Criminals Use Collaboration Platforms to Spread Malware, Research Finds

Collaboration platforms used by employees have become a prime target for attackers seeking to take advantage of telework and the security risks this new paradigm entails, according to new research.

People — and employees especially — need to stay in touch with friends and coworkers while staying at home. The available collaboration platforms can fill that void, but they also come with security issues that can be difficult to mitigate.

We think of malware as transmitted via back channels or fraudulent messages, but that’s not really the case. Abusing existing collaboration platforms to spread malware is just one of the known methods, and it usually comes with some advantages for attackers.

“Attackers are increasingly abusing the communications platforms that many organizations use to facilitate employee communications,” says Talos in its research. “This allows them to circumvent perimeter security controls and maximize infection capabilities. Over the past year, adversaries are increasingly relying on these platforms as part of the infection process.”

Since these are well-established platforms, it gives an attack more credence and allows attackers to bypass or trick some of the existing security solutions. Criminals don’t limit their use of this platform to just spreading malware, but for component retrieval and C2 and data exfiltration as well.

“The use of applications like Discord and Slack may also provide an additional means to perform the social engineering required to convince potential victims to open malicious attachments,” the researchers also explain.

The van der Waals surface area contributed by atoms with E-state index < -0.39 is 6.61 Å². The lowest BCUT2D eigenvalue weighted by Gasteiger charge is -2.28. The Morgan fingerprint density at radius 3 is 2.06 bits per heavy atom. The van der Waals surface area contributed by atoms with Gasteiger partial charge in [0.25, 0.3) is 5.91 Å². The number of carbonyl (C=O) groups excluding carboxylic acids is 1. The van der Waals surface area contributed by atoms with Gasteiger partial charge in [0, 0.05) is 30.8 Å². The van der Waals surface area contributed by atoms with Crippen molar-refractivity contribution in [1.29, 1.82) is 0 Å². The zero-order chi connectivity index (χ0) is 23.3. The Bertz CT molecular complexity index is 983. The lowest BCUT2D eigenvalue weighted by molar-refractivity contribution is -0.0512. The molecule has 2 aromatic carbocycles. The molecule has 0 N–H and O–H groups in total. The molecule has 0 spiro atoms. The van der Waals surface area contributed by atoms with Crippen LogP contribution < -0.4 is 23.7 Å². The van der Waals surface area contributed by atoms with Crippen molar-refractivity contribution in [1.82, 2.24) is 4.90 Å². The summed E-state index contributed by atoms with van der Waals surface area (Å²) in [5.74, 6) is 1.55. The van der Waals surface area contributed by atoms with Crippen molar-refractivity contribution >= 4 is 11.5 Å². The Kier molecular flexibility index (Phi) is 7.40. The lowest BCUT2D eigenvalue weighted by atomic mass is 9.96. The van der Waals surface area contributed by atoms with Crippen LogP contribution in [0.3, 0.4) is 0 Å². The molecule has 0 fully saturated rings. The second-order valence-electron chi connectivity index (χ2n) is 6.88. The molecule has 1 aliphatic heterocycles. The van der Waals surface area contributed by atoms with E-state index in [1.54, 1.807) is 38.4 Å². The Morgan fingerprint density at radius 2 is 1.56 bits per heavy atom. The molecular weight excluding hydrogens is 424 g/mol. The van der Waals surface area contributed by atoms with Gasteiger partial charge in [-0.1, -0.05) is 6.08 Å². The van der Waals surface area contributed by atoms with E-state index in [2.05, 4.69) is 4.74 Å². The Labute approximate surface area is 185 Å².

Victims are more likely to click on links or open attachments if they see messages from colleagues or an established platform. Moreover, rooms controlled by threat actors are also used for communications. For example, Discord has been used to spread some threats, including Thanatos, LimeRAT, Remcos and many others.

For malware delivery, files are transmitted between users by attaching them in channels. “Files are stored within the Content Delivery Network (CDN) that the platform provider operates, allowing server members to access these files as they appeared when they were originally attached,” says Talos.

Of course, because these attacks come from known and trustworthy services and the communication takes place over HTTPS, criminals can more easily obfuscate their content. Adding another layer of compression using known types, such as ACE, ISO, makes it even more difficult to investigate the payloads.

The fact that the same systems are used for content delivery and communication with command and control centers only make it more critical for companies to filter out malicious domains from their networks. Using collaboration platforms for malware distribution looks more and more like a game that’s just started.